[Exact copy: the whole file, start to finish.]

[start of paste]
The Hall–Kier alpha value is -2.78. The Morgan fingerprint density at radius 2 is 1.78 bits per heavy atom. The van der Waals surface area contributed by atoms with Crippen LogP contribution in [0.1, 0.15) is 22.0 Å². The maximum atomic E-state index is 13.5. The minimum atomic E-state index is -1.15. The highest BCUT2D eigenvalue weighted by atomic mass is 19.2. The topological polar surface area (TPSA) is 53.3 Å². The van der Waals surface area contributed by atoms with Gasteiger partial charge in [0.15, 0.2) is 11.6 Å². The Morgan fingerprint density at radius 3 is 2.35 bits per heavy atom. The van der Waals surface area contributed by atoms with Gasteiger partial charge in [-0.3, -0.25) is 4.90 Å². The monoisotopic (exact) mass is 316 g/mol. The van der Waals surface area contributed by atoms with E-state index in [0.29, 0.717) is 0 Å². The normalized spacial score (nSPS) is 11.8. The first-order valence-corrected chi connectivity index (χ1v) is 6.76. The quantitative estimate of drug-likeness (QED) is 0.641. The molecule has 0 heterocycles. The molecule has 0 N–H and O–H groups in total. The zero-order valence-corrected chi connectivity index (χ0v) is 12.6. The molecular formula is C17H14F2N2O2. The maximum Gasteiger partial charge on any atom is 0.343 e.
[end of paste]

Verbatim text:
The Hall–Kier alpha value is -2.78. The Morgan fingerprint density at radius 2 is 1.78 bits per heavy atom. The van der Waals surface area contributed by atoms with Crippen LogP contribution in [0.1, 0.15) is 22.0 Å². The maximum atomic E-state index is 13.5. The minimum atomic E-state index is -1.15. The highest BCUT2D eigenvalue weighted by atomic mass is 19.2. The topological polar surface area (TPSA) is 53.3 Å². The van der Waals surface area contributed by atoms with Gasteiger partial charge in [0.15, 0.2) is 11.6 Å². The Morgan fingerprint density at radius 3 is 2.35 bits per heavy atom. The van der Waals surface area contributed by atoms with Gasteiger partial charge in [-0.3, -0.25) is 4.90 Å². The monoisotopic (exact) mass is 316 g/mol. The van der Waals surface area contributed by atoms with E-state index in [0.29, 0.717) is 0 Å². The normalized spacial score (nSPS) is 11.8. The first-order valence-corrected chi connectivity index (χ1v) is 6.76. The quantitative estimate of drug-likeness (QED) is 0.641. The molecule has 0 heterocycles. The molecule has 0 N–H and O–H groups in total. The zero-order valence-corrected chi connectivity index (χ0v) is 12.6. The molecular formula is C17H14F2N2O2. The maximum Gasteiger partial charge on any atom is 0.343 e.